Soft plastics are great for catching walleyes any time of year, but walleye pro Eric Olsen says they're especially effective in fall and spring.
Soft plastics lures can be cast farther than live bait. By doing so you'll avoid spooking fish in the shallows, Olsen said. Cut-tail baits don't require much action to make them work. An angler who's vertical jigging doesn't have to pump the bait radically to make it work, meaning the bait spends more time in the strike zone.
In the Mississippi River near Olsen's home on Lake Pepin or in Mille Lacs, walleyes congregate on shorelines with rip-rap or on sand flats where the water is warmer. Pitching a 1/8-ounce jig with a plastic worm in the shallows is a great tactic. The bait falls slowly and the soft plastic feels real, so walleyes hold on longer. Olsen uses 8-pound green monofilament when pitching jigs and often sees the bite before he feels it.
Fish moods change from day to day, even hour to hour. They may be sluggish in the morning when water is cold and aggressive in the afternoon after it warms. Vary your retrieve, from a drag to a swim to a more aggressive pop-and-drop. Don't be afraid to pause. "A worm can sit still and have action," Olsen said.
Keep slight tension on the line as it falls by following the jig down with the rod tip towards the water as you reel. Allow slack in the line and you'll miss strikes that come during the drop. Picture your jig as you work it and pay attention to what action you used when a fish hit. Duplicate the same presentation next time.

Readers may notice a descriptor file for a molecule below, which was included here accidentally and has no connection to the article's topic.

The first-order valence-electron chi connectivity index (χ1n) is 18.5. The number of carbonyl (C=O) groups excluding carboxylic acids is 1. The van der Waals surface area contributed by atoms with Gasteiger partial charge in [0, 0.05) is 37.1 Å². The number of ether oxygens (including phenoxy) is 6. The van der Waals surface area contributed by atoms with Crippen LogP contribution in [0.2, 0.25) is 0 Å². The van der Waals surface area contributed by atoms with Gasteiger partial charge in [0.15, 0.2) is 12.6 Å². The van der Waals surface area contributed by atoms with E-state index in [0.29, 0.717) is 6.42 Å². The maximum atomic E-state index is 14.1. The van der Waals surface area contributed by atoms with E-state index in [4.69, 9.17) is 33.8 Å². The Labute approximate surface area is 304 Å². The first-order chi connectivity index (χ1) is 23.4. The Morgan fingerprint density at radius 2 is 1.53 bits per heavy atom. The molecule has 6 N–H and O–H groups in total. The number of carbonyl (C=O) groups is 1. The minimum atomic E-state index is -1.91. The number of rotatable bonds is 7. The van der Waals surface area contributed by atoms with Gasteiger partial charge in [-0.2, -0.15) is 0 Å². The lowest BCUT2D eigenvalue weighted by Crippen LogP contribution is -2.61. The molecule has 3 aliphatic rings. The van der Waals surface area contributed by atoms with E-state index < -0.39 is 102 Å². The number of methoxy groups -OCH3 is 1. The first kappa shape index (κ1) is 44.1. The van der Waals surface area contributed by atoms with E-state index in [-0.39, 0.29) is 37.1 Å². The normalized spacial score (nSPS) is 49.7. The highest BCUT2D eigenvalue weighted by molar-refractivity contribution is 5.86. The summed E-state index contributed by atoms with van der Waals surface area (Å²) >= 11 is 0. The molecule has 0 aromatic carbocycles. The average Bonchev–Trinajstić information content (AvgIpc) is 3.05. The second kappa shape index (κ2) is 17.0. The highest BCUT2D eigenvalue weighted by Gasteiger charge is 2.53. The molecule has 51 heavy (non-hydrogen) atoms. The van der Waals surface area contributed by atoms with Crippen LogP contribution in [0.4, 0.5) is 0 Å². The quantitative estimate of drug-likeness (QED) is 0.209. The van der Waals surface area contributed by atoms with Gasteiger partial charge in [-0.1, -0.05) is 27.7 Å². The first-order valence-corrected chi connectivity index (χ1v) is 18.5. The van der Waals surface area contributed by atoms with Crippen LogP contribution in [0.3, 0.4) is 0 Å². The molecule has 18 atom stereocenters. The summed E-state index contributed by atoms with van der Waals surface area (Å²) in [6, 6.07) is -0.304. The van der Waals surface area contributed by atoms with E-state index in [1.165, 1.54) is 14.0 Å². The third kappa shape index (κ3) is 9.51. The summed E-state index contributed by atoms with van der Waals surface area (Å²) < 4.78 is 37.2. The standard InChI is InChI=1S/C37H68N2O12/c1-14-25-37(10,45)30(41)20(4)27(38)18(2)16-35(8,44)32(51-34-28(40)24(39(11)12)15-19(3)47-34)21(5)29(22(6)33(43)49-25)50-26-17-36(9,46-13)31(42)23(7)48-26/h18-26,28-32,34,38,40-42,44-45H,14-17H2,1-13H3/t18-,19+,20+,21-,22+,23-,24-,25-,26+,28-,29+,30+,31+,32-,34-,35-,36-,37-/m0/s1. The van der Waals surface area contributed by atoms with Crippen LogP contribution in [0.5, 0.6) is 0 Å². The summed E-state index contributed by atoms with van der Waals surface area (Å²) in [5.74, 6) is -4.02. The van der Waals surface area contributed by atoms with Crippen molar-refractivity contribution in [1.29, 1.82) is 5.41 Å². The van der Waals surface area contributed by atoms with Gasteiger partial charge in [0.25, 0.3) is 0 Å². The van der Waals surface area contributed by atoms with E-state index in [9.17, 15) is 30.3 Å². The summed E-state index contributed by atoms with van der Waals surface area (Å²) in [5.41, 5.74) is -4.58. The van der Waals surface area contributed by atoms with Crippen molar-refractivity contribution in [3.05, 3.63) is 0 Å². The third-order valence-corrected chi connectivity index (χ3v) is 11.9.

Olsen also vertically jigs in rivers in the fall. The goal is to intercept walleyes migrating upstream along breaks to wintering areas. A triple-tail grub works even in slow current, so Olsen keeps the bait near the bottom where the walleyes are.
While vertically jigging, Olsen uses 10-pound braided line with 4-pound monofilament-equivalent diameter. This increases sensitivity while cutting water resistance on the line, so Olsen can use lighter jigs. He'll use a 1/8-ounce jighead if he can and 1/4-ounce if he must in order to keep the bait directly below the boat as he slips downstream with the current. Allow bow in the line and you'll miss strikes.
In very strong currents like you find below spillways, Olsen makes a couple of adjustments. He steps up to a 1/2-ounce or 5/8-ounce jigheads and ties a small snap on the bottom of the main braided line. Then he attaches a barrel swivel with a monofilament leader lighter than the main line to the jig, allowing for easy break-offs when he gets snagged. He pre-ties the leaders to the swivels and stores then on a rigger for easy access.
Color matters, Olsen said, but keep it simple. In fact, sometimes life is better in black and white, he said. "I have a friend who says, 'Go white or go home.' "
Just like their mood, a walleye's color preference will change over the course of a day or from day-to-day. A black worm of 4 inches or less is the perfect color and length to resemble a medium leech, which can be hard to find late in the season. Live leeches also ball up in cold water. Several other colors are proven producers. Chartreuse silk and purple/chartreuse are Olsen favorites.
"Chartreuse is number one in the walleye's spectrum of preferences," he said.
Plastic baits can be teamed with live bait for a larger profile, plus real scent and taste. Try some soft plastics this fall. They're deadly!
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